Megaloblastic anemia.Postgrad Med. 1978 Oct; 64(4):117-22.PM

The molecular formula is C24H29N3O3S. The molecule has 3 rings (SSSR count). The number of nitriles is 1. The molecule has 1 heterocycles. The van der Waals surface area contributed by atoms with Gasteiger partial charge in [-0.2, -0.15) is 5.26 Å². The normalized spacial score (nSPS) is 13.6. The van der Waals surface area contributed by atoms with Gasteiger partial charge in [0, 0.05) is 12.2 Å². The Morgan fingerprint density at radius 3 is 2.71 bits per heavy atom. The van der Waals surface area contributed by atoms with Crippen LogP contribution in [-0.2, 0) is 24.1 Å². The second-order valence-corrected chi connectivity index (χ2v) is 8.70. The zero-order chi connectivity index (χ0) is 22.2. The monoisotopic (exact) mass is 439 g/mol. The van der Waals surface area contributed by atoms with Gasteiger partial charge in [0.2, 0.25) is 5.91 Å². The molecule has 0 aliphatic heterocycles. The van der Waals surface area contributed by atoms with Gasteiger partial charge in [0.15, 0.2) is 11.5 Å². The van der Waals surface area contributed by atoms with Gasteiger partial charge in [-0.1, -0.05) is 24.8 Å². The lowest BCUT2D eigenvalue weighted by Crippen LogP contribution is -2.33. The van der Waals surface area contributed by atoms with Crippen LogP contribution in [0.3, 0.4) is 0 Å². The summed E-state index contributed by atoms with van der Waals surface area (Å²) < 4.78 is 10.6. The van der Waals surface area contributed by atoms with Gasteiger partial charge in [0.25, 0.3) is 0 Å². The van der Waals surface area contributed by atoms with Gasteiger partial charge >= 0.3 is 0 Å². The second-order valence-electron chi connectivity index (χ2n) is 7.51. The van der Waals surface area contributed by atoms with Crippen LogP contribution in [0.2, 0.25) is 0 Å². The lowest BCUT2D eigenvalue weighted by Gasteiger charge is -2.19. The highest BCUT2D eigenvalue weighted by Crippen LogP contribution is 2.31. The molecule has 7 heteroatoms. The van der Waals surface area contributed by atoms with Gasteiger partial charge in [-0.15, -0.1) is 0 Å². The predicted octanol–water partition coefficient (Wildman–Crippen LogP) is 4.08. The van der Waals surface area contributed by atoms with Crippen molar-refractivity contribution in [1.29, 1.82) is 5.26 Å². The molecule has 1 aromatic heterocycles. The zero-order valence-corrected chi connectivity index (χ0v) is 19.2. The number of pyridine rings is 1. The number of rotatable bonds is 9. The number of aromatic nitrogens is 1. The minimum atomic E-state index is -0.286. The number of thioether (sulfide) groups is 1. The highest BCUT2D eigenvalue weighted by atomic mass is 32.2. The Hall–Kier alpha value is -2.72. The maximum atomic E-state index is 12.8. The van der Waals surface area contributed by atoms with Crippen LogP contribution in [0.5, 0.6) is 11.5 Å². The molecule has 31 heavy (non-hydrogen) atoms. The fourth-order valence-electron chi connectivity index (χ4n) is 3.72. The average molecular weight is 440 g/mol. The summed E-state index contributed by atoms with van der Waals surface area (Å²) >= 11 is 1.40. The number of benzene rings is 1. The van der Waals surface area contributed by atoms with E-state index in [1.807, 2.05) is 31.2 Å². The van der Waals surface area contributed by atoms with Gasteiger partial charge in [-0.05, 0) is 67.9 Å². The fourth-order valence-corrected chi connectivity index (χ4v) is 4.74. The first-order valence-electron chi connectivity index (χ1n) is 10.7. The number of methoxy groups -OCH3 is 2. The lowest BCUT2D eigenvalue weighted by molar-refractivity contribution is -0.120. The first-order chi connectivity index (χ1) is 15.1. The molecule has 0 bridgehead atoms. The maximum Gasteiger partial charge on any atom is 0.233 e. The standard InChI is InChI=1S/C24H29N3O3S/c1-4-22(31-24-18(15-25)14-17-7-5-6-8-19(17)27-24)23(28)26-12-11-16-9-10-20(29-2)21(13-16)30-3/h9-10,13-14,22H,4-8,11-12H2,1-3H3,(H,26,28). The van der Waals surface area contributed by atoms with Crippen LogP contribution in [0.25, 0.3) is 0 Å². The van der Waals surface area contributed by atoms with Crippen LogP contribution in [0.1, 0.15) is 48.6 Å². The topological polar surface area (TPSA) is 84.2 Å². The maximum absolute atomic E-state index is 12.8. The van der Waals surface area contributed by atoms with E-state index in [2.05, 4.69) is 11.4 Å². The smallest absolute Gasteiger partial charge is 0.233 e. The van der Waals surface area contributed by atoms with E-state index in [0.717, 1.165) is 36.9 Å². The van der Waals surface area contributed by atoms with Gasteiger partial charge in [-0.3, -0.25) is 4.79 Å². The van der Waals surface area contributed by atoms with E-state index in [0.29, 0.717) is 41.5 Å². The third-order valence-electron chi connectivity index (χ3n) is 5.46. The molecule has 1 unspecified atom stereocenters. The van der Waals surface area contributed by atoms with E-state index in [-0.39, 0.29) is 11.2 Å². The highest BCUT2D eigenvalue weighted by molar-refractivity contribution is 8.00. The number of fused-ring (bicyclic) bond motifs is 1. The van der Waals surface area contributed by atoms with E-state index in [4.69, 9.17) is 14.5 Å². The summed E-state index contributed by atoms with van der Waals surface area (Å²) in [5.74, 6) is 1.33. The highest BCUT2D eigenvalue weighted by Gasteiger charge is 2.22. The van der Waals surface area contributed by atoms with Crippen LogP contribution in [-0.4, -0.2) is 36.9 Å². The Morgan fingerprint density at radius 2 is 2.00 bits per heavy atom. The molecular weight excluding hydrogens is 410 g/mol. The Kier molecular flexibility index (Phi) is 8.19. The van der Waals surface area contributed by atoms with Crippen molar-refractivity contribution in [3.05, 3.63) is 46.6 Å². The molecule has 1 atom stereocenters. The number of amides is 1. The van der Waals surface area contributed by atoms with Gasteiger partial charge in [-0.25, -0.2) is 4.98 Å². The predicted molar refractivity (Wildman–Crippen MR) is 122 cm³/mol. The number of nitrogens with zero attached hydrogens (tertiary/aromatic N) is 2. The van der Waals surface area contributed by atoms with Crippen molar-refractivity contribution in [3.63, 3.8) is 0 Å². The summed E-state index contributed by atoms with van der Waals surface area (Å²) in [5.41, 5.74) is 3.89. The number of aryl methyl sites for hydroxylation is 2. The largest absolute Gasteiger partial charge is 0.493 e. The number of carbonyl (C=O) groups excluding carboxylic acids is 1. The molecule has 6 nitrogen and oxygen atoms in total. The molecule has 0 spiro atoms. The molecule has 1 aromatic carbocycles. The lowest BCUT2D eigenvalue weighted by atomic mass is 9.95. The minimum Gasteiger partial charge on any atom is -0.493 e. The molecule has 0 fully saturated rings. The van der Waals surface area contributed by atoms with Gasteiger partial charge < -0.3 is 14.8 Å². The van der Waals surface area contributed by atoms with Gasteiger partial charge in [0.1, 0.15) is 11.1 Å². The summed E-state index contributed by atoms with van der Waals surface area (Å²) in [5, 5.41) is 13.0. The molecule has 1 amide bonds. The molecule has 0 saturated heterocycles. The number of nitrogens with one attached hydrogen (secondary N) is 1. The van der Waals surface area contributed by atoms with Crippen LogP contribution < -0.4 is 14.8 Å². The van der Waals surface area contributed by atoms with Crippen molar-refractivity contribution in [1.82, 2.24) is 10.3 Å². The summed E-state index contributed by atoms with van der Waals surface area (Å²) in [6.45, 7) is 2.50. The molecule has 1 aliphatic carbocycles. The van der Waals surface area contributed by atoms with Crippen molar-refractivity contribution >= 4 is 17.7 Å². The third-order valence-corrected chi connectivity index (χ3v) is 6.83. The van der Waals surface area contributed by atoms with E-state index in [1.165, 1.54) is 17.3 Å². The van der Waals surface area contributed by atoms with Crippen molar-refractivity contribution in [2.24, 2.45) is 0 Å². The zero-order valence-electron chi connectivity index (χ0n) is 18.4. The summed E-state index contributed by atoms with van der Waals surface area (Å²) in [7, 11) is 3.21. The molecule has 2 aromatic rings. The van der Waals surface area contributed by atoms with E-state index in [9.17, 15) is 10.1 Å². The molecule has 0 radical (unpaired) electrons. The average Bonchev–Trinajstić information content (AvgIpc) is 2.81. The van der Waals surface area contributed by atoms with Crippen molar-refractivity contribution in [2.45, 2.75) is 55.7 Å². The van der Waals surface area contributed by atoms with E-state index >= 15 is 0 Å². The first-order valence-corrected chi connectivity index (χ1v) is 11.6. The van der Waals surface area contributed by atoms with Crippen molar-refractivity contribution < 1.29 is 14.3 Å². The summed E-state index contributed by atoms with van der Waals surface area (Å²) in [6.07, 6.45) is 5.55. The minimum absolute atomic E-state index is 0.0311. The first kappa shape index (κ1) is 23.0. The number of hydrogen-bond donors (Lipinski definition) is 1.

Most, but not all, megaloblastic anemia is produced by "ineffective erythropoiesis" in the bone marrow due to either folic acid or vitamin B12 deficiency. In folic acid deficiency the cause frequently is inadequate dietary intake, whereas vitamin B12 deficiency is almost always conditioned by some specific type of malabsorption. Anemia with oval macrocytes, few reticulocytes, moderate leukopenia, and thrombocytopenia is typical of both. Aplastic anemia, refractory anemias with cellular marrow, preleukemia, aleukemia, and erythroleukemia may have somewhat similar blood findings but are usually recognizable from bone marrow biopsy. Decreased levels of folate or vitamin B12 are the most reliable criteria of megaloblastic anemia. With these available in advance, therapy with the appropriate vitamin can be begun at once. If serum levels are unavailable or available only in retrospect, initial treatment, especially of severe anemia, should be with both vitamins. Differentiation between folate and vitamin B12 deficiency is important but impossible by blood and bone marrow morphology alone. Thus, if serum levels are unavailable, the distinction must be made, sometimes retrospectively, on the basis of other laboratory examinations, such as gastric analysis, small-bowel x-ray films, and the Schilling test.